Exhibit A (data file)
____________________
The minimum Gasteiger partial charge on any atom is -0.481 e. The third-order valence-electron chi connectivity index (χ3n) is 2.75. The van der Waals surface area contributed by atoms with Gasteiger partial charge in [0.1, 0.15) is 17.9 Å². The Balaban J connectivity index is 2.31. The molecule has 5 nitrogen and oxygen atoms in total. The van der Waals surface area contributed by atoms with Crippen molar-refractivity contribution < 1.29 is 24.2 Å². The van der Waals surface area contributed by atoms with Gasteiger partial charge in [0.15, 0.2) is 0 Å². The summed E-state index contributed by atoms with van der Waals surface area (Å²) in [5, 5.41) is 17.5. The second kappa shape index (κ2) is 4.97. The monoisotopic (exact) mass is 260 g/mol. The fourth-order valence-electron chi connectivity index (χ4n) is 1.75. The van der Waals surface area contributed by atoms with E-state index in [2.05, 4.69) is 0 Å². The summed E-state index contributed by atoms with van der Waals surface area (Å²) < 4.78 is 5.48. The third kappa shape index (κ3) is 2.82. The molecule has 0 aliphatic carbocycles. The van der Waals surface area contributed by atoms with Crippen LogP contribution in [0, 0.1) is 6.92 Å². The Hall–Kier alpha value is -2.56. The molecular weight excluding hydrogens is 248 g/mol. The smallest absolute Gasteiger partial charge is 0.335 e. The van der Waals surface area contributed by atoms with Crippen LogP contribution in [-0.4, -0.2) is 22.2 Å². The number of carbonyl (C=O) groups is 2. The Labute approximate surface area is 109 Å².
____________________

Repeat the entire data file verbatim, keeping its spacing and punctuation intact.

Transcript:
The minimum Gasteiger partial charge on any atom is -0.481 e. The third-order valence-electron chi connectivity index (χ3n) is 2.75. The van der Waals surface area contributed by atoms with Gasteiger partial charge in [0.1, 0.15) is 17.9 Å². The Balaban J connectivity index is 2.31. The molecule has 5 nitrogen and oxygen atoms in total. The van der Waals surface area contributed by atoms with Crippen molar-refractivity contribution < 1.29 is 24.2 Å². The van der Waals surface area contributed by atoms with Gasteiger partial charge in [0.15, 0.2) is 0 Å². The summed E-state index contributed by atoms with van der Waals surface area (Å²) in [5, 5.41) is 17.5. The second kappa shape index (κ2) is 4.97. The monoisotopic (exact) mass is 260 g/mol. The fourth-order valence-electron chi connectivity index (χ4n) is 1.75. The van der Waals surface area contributed by atoms with E-state index in [2.05, 4.69) is 0 Å². The summed E-state index contributed by atoms with van der Waals surface area (Å²) < 4.78 is 5.48. The third kappa shape index (κ3) is 2.82. The molecule has 0 aliphatic carbocycles. The van der Waals surface area contributed by atoms with Crippen LogP contribution in [0, 0.1) is 6.92 Å². The Hall–Kier alpha value is -2.56. The molecular weight excluding hydrogens is 248 g/mol. The smallest absolute Gasteiger partial charge is 0.335 e. The van der Waals surface area contributed by atoms with Crippen LogP contribution in [-0.4, -0.2) is 22.2 Å². The number of carbonyl (C=O) groups is 2. The Labute approximate surface area is 109 Å².